THERE was a lot of chatter on the BBC election show suggesting the first batch of results weren’t in line with the opinion polls, and that the SNP appeared to be underperforming against expectations. I’m not sure that’s really true. The final polls had the SNP anywhere between 42% and 52% on the constituency ballot, with a median result of 49%.

It looks like the actual figure may end up being a little above the 46.5% achieved five years ago, which will certainly put it in the same ball park as the polls.

Indeed, pretty much everything about the result so far looks uncannily similar to 2016, which could mean that Labour will once again slightly outpoll the Tories on the constituency vote.

That would be a minor surprise rather than a major shock – in fact two of the final seven polls had Labour in outright second place in the constituencies, a third had them level with the Tories, and the other four didn’t have them too far behind. Any little triumph for Labour is likely to be fairly hollow anyway, because actual seat gains seem to be eluding them, and all the mood music points to them ending up in overall third place after the list seats are allocated.

The big relief for both the SNP and the broader independence movement is that the outlier Savanta ComRes poll, which suggested the SNP would suffer significant losses and that even the pro-independence majority might be a little shaky, has proved wrong.

However, doubts must have been creeping in after the first mainland result – Aberdeen Donside showed a big swing from SNP to the Tories, hinting at a nightmare outcome reminiscent of the 2017 Westminster General Election. But subsequent pro-Tory swings of any significance have been fairly localised, and in many cases are clearly related to Brexit. Despite the BBC’s breathless excitement, the enormous swing in the nominally safe SNP seat of Banffshire and Buchan Coast was utterly predictable given that it’s an area with an unusually strong Leave vote and the Tories have won the equivalent Westminster seat in the last two General Elections.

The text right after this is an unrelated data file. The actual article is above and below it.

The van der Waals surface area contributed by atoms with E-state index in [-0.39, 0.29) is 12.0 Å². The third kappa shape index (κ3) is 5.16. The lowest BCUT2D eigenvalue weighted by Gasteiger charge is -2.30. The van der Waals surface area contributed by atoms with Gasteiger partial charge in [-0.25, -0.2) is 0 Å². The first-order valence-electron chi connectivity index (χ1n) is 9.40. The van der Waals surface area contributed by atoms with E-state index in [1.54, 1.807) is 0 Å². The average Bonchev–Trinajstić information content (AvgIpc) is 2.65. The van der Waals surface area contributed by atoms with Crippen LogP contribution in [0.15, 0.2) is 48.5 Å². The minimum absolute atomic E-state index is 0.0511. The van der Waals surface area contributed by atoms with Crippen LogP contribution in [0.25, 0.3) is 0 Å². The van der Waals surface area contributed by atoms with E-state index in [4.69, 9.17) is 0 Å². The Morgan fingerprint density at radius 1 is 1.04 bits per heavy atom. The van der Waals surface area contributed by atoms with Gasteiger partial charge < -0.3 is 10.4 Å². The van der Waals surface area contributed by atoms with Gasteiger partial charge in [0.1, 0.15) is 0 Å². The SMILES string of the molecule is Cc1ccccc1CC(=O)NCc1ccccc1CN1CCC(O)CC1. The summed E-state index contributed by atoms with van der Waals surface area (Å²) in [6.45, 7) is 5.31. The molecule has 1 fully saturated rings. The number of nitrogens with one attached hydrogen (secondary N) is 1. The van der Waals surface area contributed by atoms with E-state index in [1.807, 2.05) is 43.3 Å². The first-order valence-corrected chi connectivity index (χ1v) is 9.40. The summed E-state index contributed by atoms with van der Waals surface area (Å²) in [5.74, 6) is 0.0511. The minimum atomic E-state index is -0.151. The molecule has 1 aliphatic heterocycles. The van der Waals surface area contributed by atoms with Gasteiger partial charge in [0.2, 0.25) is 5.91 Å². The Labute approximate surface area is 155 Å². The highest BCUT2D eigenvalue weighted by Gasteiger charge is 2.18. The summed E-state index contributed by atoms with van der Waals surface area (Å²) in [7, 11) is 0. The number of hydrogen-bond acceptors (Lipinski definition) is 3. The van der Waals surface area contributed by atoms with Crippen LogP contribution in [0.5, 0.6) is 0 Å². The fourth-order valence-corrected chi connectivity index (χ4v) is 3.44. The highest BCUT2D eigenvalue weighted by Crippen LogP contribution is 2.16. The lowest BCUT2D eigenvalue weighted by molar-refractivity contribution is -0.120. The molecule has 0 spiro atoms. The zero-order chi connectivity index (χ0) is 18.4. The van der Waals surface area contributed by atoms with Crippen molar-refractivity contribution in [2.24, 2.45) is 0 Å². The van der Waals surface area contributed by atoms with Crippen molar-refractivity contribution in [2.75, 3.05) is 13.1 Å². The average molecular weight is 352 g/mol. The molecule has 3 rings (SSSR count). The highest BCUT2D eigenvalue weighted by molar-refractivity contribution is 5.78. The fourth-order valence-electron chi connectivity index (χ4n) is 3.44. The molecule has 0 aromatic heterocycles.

What really mattered was who came out on top in the constituency – and that, perhaps surprisingly, was the SNP.

In other Tory-SNP battleground areas that are less sympathetic towards Brexit, the SNP have seen small swings in their favour – for example in John Swinney’s seat of Perthshire North, and most spectacularly in Ayr, which the Tories have lost after more than two decades.

However, the irony will not have been lost on SNP activists that the two constituency breakthroughs they made over the course of the afternoon were both in the South Scotland region, which just happens to be the region in which extra constituency seats will do them the least good.

The likelihood is that every constituency seat they gain in South Scotland will simply be cancelled out by one fewer seat on the list. To inch closer to an overall majority, what they really need to do is gain constituency seats in the regions where they didn’t win any list seats in 2016.

The first indication of numbers on the list from Aberdeen Donside put the Alba Party on 2%, which again is in line with the 2-6% range suggested by the opinion polls, albeit at the lower end of it.

The figure will doubtless vary from location to location, meaning that Alba could still potentially pick up a list seat here or there – but the concern is that Donside is in the north-east region, which was assumed to be the party’s best shot at a seat due to Alex Salmond being the lead candidate.